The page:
The present day Sudan was formerly called Nubia. After it merged with Egypt it became the state of Kush. The land of Kush was ruled by the pharaohs of Egypt from 1500 to 1000 BC. During the time when the two kingdoms merged, Nubia was more influenced by Egyptian culture, government, language, art and architecture. The pharaohs from Kush ruled Egypt between 751 and 671 BC when they were driven out by Asian invaders.
The kingdom of Kush had two capitals: Napata and Meroe. Napata became a center for trade in ivory, gold, leopard skins, and ostrich feathers. Meroe was more agricultural with many farmers growing sorghum and millet and owning cattle. After 600 BC Meroe became increasingly more important and eventually the only capital of Kush. Thereafter, the economy of Meroe shifted and iron smelting became common, something not traditionally found in Egypt. The Kush also developed and mass produced painted pottery. Kushites in Meroe traded with Egypt, Arabia, Greece and Rome and the kingdom of Axum, which is present day Ethiopia. Meroe was finally conquered by Axum in 300 AD.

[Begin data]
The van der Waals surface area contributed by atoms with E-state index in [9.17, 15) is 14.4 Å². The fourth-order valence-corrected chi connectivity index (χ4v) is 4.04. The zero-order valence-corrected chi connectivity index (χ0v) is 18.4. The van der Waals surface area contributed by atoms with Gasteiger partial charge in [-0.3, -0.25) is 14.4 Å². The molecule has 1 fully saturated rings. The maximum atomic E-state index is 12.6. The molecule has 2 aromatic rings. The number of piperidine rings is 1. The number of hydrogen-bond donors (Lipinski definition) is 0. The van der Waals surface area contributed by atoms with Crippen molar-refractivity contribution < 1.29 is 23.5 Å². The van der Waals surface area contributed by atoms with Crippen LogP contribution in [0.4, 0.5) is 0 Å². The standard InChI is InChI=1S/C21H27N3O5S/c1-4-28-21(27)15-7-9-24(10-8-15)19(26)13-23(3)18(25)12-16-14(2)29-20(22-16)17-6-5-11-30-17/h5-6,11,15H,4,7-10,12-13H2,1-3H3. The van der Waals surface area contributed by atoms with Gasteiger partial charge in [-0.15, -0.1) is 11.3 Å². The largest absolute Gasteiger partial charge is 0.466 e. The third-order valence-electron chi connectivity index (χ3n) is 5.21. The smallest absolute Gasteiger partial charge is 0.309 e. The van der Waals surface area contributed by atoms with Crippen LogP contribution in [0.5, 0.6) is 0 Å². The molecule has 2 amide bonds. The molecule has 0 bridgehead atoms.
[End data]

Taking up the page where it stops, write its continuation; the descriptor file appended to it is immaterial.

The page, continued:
The Meroe pyramids in Sudan are located 200km from the Sudanese capital Khartoum on the east bank of the Nile river near a group of villages called Bagrawiyah. The Meroe pyramids name is derived from the ancient city of Meroe, the capital of the Kingdom of Kush. There are nearly 200 ancient pyramids built as tombs of the kings and queens of the Meroitic Kingdom which ruled the area for more than 900 years.
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